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Headform durability is a problem for standards bodies evaluating hockey helmets. Presently the Canadian Standards Association (CSA) uses a skull form fashioned from an epoxy-metal alloy, but because this headform is susceptible to cracks and because it is difficult to obtain replacements from suppliers, the CSA is considering a change to the use of a machined magnesium headform. Before doing so, a comparative study of the performance capabilities of the magnesium and epoxy headforms was undertaken at two separate laboratories. The headforms were evaluated on a uniaxial monorail system at velocities that produced energy levels of 10, 20 and 30 joules. Each headform was tested against a modular elastomer programmer (MEP) pad which covered the impact pedestal. Five impacts to each of 6 locations (Front, Front Boss, Side, Rear, Rear Boss and Crown) on both headforms were conducted. Peak headform acceleration was the impact criterion measure. Overall the peak headform acceleration was 165g for the magnesium headform and 151g for the epoxy headform, a difference of 9%. As expected, the magnitude of peak acceleration varied according to location with the side and rear boss showing the largest difference between headforms. When the results of all tests were combined the correlation in peak acceleration between the two headforms was, 92. Based on a linear regression model, a 275g acceleration criterion for the epoxy headform would be equivalent to 272g for the magnesium headform. These results suggest that the magnesium headform performs in a manner similar to that of the epoxy headform.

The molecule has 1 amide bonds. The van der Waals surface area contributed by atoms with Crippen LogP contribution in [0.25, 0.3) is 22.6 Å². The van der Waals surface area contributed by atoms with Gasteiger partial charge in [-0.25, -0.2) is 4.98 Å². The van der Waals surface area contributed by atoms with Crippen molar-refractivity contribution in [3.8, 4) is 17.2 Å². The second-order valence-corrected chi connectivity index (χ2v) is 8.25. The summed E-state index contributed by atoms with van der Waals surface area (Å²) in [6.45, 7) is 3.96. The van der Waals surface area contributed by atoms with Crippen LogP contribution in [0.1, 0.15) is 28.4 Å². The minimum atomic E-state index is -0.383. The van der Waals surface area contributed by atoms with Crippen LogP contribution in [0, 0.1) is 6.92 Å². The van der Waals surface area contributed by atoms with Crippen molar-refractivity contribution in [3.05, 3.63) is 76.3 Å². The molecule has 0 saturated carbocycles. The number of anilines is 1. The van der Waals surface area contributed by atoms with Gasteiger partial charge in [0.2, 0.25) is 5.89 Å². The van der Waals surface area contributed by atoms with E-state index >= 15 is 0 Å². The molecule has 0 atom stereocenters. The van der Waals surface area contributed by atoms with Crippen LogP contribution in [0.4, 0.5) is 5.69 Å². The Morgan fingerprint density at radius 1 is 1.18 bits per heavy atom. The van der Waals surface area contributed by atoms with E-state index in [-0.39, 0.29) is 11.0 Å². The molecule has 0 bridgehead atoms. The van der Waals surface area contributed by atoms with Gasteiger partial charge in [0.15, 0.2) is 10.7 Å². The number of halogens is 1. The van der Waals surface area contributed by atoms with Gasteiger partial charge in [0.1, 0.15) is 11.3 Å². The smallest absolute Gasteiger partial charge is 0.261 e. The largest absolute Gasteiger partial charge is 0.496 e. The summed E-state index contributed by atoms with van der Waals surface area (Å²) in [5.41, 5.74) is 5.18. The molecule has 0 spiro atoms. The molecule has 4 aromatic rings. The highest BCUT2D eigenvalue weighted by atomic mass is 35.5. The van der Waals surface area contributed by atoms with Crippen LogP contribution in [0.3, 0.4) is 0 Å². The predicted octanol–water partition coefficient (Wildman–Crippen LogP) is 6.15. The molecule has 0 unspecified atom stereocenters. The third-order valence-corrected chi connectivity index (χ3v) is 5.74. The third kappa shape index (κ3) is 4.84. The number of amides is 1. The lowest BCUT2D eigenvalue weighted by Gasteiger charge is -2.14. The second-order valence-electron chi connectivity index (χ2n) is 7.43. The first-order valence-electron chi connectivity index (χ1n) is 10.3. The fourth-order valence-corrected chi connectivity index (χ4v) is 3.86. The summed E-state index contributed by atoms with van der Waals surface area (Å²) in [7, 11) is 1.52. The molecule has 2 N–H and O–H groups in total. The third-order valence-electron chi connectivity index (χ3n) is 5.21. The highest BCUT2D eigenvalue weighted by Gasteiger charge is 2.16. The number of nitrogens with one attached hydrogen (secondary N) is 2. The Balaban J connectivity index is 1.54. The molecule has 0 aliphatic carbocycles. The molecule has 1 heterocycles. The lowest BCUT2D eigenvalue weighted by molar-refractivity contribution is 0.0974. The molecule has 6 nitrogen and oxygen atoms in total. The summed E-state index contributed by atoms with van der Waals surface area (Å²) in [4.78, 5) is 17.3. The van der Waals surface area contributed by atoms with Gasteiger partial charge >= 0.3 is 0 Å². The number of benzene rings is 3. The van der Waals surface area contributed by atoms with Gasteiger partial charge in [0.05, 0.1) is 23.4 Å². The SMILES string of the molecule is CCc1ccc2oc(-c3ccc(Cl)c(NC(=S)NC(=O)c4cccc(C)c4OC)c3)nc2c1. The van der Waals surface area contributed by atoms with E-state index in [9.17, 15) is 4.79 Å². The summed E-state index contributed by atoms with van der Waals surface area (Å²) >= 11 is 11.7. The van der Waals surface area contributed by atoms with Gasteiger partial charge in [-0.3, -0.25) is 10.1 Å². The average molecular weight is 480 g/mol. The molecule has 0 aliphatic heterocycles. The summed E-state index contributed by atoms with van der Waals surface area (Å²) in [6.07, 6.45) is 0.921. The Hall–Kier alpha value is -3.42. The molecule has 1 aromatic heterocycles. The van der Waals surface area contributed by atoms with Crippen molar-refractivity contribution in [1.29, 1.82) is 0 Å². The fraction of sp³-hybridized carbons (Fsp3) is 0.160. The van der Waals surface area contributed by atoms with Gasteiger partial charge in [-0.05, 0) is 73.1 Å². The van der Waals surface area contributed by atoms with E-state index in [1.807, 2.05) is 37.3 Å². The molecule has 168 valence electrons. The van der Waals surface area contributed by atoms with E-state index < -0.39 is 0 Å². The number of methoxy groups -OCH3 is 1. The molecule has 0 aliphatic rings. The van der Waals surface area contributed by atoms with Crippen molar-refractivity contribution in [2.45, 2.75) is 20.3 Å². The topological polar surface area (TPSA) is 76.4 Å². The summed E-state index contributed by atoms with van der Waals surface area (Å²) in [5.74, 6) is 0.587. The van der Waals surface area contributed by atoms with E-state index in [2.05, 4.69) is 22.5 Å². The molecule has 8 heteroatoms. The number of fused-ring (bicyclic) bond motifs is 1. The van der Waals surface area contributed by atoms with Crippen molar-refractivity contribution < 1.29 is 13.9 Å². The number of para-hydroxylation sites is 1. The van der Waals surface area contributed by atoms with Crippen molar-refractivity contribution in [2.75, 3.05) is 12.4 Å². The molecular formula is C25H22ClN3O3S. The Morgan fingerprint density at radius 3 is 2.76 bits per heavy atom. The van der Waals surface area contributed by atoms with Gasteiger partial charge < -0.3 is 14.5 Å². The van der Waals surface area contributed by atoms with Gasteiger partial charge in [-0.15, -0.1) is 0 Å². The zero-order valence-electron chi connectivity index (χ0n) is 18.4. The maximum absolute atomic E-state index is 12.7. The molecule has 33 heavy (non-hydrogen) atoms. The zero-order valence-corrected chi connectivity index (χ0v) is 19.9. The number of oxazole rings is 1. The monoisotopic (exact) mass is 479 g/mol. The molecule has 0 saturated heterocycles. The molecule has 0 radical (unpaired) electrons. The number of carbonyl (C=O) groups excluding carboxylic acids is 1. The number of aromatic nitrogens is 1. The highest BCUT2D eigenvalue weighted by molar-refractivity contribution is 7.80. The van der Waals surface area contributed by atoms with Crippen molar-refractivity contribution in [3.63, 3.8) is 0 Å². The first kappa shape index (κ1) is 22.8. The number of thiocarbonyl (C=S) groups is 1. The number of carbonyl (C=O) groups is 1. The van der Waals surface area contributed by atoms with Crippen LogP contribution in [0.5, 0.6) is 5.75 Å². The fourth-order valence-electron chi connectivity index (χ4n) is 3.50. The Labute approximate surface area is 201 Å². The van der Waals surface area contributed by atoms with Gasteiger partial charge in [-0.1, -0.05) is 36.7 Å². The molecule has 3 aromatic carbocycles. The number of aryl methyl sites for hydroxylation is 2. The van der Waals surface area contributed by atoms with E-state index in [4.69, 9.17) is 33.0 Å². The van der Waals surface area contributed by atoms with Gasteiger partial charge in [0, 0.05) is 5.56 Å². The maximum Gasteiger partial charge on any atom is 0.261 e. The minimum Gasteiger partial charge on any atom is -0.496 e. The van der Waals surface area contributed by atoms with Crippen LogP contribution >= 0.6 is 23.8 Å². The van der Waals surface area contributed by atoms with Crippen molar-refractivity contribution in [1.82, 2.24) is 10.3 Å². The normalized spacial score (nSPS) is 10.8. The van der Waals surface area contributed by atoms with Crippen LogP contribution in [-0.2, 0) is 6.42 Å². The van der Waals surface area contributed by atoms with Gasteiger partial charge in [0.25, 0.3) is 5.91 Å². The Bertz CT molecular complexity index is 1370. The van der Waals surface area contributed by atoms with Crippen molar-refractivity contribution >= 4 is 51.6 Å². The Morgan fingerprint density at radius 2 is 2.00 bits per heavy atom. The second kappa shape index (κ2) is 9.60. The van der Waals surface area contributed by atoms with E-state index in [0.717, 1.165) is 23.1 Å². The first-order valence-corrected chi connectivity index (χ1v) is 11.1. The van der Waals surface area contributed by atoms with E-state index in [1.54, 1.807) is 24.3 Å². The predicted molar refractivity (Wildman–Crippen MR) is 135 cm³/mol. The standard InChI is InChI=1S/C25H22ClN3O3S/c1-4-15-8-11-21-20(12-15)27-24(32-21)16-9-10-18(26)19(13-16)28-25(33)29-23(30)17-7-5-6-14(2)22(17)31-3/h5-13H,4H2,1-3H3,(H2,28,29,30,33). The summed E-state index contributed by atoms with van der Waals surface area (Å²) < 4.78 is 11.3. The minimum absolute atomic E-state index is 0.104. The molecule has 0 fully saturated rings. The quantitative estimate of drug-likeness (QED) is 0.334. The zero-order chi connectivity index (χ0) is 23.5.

headforms, epoxy, magnesium, headform performance, headform testing
Professor, University of Waterloo, Waterloo, Ontario